Wait, I just wanna say something first. For whatever reason, some might shy away from teaching persuasive writing to kids this age, and the syllabus requires only that they do this: 

plans, composes and reviews a small range of simple texts for a variety of purposes on familiar topics for known readers and viewers (EN1-2A)

this: 

identifies how language use in their own writing differs according to their purpose, audience and subject matter (EN1-7B)

or this: 

thinks imaginatively and creatively about familiar topics, ideas and texts when responding to and composing texts (EN1-10C)

However I know what my students are capable of and I’m a firm believer that if the syllabus is restrictive, we should teach to the child and not to the syllabus. 

Anywayz, back to my class. 

I used a visual prompt as I have been doing for most of the year, the one below from my recent trip to majestic Yosemite National Park. I freaking LOVE that place. I almost cried when I first entered a couple of years ago. 

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We discussed the picture at great length, using as many adjectives as we could muster up to describe the beauty in front of our eyes on the IWB – #Lulz. We spoke about how the air and water looked clean, the trees were lush and healthy, the mountain was beautiful, the stream looked inviting, the meadow would be awesome to play in. We discussed all of the animals that might live there, whether it snowed in the winter and many similar such things.  

Below the picture on our class website I entered the statement, “We must care for nature.”

I asked my students if they agreed, and why/why not?

I explained that persuasive writing has the purpose of trying to ‘change somebody’s mind’ or ‘convince them’ or to ‘make them believe’ something. 

Now, I’m not sure that I did this the right way around, but from here we looked at the Pigeon books by Mo Willems. If you’re a teacher of the early years and you don’t know about these books, I sincerely question where you have been hiding in the last several years. 

Anyway, the pigeon is a somewhat clumsy practitioner in the art of persuasion. He tries to get the reader to let him stay up late, drive a bus, buy him a puppy, and a range of other things by providing a whole swag of peculiar and amusing reasons.

We went back to the books in which he tries to get the reader to let him drive the bus and we pulled out the reasons he offered in his attempts at persuasion. We did the same with the ‘Pigeon wants a Puppy’ book. We then went back to the photo of Yosemite and produced some reasons, both ‘for’ and ‘against’ caring for nature. I reminded the class of The Lorax, another book that we LOVE. We spoke about what the world would be like if we didn’t look after all of the beautiful places in the world.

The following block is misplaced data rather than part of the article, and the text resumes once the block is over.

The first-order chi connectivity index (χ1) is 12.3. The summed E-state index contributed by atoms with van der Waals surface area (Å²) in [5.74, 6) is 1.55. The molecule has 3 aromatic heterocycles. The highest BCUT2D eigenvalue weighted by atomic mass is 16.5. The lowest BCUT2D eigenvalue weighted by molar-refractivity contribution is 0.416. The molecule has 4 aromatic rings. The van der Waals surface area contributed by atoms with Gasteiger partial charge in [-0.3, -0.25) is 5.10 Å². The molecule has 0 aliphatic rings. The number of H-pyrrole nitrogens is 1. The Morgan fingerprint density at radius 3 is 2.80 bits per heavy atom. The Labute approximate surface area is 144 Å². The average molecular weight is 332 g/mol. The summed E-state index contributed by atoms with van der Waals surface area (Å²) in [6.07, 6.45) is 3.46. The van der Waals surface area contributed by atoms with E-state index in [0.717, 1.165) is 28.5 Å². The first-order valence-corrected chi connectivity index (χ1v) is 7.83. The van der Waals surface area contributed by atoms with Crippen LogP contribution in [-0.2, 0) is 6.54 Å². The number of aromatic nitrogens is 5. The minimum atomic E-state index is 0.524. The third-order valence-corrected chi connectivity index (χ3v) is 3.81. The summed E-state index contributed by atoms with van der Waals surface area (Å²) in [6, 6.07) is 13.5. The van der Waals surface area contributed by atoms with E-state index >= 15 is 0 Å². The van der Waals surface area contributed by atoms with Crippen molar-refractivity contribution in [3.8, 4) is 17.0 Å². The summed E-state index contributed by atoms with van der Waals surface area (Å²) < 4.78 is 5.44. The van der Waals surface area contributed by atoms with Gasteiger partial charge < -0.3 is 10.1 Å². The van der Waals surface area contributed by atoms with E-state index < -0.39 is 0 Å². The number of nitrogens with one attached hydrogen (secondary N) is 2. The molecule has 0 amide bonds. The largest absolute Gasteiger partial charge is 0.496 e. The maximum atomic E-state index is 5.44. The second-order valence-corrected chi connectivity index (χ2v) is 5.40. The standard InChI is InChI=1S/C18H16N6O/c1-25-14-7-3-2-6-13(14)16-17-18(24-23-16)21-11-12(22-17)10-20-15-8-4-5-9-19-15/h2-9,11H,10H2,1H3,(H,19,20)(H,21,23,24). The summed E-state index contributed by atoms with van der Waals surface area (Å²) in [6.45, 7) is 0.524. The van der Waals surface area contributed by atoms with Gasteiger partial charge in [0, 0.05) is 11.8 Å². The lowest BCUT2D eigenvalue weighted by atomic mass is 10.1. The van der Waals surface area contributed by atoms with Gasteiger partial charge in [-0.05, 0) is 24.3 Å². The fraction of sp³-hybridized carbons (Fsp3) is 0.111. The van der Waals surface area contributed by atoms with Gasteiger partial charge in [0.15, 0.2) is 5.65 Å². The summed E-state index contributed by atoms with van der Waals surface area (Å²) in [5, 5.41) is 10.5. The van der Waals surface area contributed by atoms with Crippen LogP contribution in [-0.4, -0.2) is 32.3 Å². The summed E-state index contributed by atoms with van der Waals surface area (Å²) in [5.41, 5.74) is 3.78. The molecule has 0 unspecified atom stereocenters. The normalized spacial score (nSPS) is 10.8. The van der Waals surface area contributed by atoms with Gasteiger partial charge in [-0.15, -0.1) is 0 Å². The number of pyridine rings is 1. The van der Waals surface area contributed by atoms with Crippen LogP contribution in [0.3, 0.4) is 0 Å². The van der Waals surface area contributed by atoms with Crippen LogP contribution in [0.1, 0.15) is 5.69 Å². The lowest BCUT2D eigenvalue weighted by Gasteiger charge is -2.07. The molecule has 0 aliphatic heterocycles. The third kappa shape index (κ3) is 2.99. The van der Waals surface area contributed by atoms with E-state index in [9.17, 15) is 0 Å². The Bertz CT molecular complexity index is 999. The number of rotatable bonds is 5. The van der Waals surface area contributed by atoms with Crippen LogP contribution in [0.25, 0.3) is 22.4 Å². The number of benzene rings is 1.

We spoke about Thneeds and Gluppity-Glupp and Schloppity-Schlopp.

I then told them that it was their turn to persuade me that we either should, or should not care for for nature. All but one of the students chose the affirmative, the one who chose the negative ended up getting really confused and stressed out and it turns out he’ll be starting again, probably changing his position to make it easier on himself.

To give them some structure and something to aim for, I told them that they needed to give me 3 reasons to support their argument and wrote: 

I think [(or believe) that we (should or shouldn't) care for nature]
(I actually only wrote ‘I think’)

1. 

2.

3.

on the whiteboard and I sent them off to get writing. 

Now of course, this wasn’t easy for them and, of course, I went around and helped all of my students as they crafted their works. For a couple of the students in my class I told them that they didn’t have to do this and that they could write whatever they wanted. However the rest worked really hard over the course of a few sessions this week and it was awesome to see them getting their heads around the form. 

One of my students has written her second draft and is up to the stage where she can type it on to her google presentation to share with our mates The Outback Turtles up in North Star and on the interwebz. This is what she has written. 

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Pretty fantastic for a 6 year old if you ask me. 

Now, the rest of my students are at various stages of crafting. Some have almost finished their drafts, some are going to go back and start from the beginning. I do know, however, that all of them will get this done and be well on their way to being masters of persuasion – muhahaha. 

We’re going to continue our journey as the term rolls out, and I can’t wait to see how their writing develops. I’m not going to model that they write it in any particular way, I’m going to model thinking critically about things and experimenting with the different ways we can get our point across. 

Below is another Mo Willems character, Amanda’s Alligator. He has his thinking cap on. K/1MEPS are gonna keep their critical thinking caps on at all times.

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I’ve no idea if this was the right way to go about it. 

I’ve no idea if I was ‘explicit’ enough – probably not.

All I know is that I’m extremely proud of the work that my students are doing, with the effort and enthusiasm they apply to their learning and that I think they should be extremely proud, too.